(An earlier version of this post appeared in SMART’s Next Level Collaboration blog.)
Who would think there’d be such a fuss about brainstorming? Sitting in a room, coming up with ideas, writing them down — the seemingly harmless activity is practically fraught with controversy. For some, it’s not seen as harmless at all.
First, the Basics
Find me someone in your organization who has never brainstormed — privately or in groups — and you’ve found the rare, magical unicorn. In other words, we’ve all done it, and the person who has never done it doesn’t exist.
Wikipedia defines brainstorming as “a group creativity technique by which efforts are made to find a conclusion for a specific problem by gathering a list of ideas spontaneously contributed by its members.”
See, you’ve done it, too. And most likely, you’ve done it on one of the 20th-century’s “modern” marvels, the Post-It Note or the whiteboard, because both are ways to capture our ideas on some type of shared surface.
Brainstorming is something we do every day without thinking twice. And yet, when I decided to look into the topic of brainstorming, I found that there’s very contradictory research out there on its benefits.
Some of the benefits:
- It forces you to consider other points of view and other ways to do things
- It brings new perspectives to old problems or challenges
- It helps teams and groups think “out of the box”
- It inspires creativity and heightens problem-solving skills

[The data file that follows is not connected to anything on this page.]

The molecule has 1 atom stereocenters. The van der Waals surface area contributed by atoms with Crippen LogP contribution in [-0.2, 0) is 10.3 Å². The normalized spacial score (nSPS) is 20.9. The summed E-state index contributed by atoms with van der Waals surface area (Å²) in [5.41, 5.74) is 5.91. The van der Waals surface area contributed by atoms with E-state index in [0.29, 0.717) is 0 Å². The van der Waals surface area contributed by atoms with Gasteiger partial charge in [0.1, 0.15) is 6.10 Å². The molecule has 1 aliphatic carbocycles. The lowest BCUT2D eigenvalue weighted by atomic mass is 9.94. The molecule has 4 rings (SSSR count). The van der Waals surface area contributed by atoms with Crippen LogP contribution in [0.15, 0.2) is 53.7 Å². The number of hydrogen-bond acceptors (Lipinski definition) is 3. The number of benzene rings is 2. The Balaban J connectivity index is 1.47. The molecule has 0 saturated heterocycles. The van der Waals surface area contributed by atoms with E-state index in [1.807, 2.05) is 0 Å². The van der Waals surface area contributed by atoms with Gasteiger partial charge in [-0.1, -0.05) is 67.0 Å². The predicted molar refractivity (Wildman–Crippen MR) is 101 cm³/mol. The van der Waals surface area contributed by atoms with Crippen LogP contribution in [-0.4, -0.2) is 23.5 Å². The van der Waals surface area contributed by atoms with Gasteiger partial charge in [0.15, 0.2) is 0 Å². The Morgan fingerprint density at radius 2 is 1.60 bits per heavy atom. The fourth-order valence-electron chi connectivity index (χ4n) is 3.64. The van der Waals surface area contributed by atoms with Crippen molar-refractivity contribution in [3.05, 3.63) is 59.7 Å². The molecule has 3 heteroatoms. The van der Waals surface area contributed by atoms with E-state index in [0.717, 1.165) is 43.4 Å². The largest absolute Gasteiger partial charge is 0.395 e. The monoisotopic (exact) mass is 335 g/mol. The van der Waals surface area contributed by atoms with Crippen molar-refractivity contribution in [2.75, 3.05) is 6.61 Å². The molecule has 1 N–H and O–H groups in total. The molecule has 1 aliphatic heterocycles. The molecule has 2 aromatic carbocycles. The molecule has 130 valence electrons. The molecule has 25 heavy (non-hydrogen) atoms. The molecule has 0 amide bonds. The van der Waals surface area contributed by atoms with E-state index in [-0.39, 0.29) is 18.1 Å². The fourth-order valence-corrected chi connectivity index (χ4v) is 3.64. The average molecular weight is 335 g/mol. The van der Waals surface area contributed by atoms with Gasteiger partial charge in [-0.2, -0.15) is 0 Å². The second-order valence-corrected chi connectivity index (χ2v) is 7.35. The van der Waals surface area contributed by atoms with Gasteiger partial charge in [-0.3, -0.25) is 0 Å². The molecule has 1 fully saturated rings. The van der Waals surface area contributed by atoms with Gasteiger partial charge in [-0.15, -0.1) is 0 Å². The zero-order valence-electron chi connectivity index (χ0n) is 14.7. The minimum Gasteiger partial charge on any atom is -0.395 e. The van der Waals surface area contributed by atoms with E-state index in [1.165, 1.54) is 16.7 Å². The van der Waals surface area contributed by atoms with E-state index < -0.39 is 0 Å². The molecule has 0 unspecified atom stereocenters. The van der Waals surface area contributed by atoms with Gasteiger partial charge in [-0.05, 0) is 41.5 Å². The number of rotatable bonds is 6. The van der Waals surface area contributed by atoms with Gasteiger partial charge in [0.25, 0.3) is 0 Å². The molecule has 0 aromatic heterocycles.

And it’s important to note that documenting your brainstorming is a critical part of the process. As Eric Strong says in his blog, “The whiteboard brings a lot to the meeting; I don’t know why you’d want to work without one.” He also points out that brainstorming is a multi-step approach that includes activities before, during and after the brainstorming session for maximum effectiveness.
There are plenty of people who say that brainstorming sessions are a complete waste of time and productivity inhibitor. A few years ago, Keith Sawyer, a psychologist from Washington University, reported that, “Decades of research have consistently shown that brainstorming groups think of far fewer ideas than the same number of people who work alone and later pool their ideas.”
I even came across a post entitled, “14 Reasons Why You Should Stop Brainstorming!” (Not surprisingly, the camp in favor of posted an interesting retort called, “14 Reasons Why You Should Keep On Brainstorming.”)
So What’s an Organization (or a Person) to Do?
Enter The Harvard Business Review. In researching the topic, a colleague came across their article that suggests that brainstorming works better online as an asynchronous activity (we were brainstorming this blog post, actually… asynchronously, too!).
Why online, though? According to the author:
- It eliminates the liability of dominant personalities
- It fosters anonymity, which brings forward shyer personalities
- It increases the diversity of ideas
Online brainstorming might be just the ticket between those who sit squarely on the benefits of brainstorming and those who have issues with it. Essentially drawing the two sides together which is one of the great things about brainstorming.
So in your next brainstorm, here are a few things to keep in mind:
- Prepare for the session — let participants know why you’re including them and what the desired outcome is.
- Welcome any and all ideas — the goal is for creativity, idea refinement comes later.
- Review, refine and report to your fellow brainstormers on what the outcome is and whether it met the goal. This will reinforce that it was worth the time invested and might encourage future participation from those whose ideas you value most.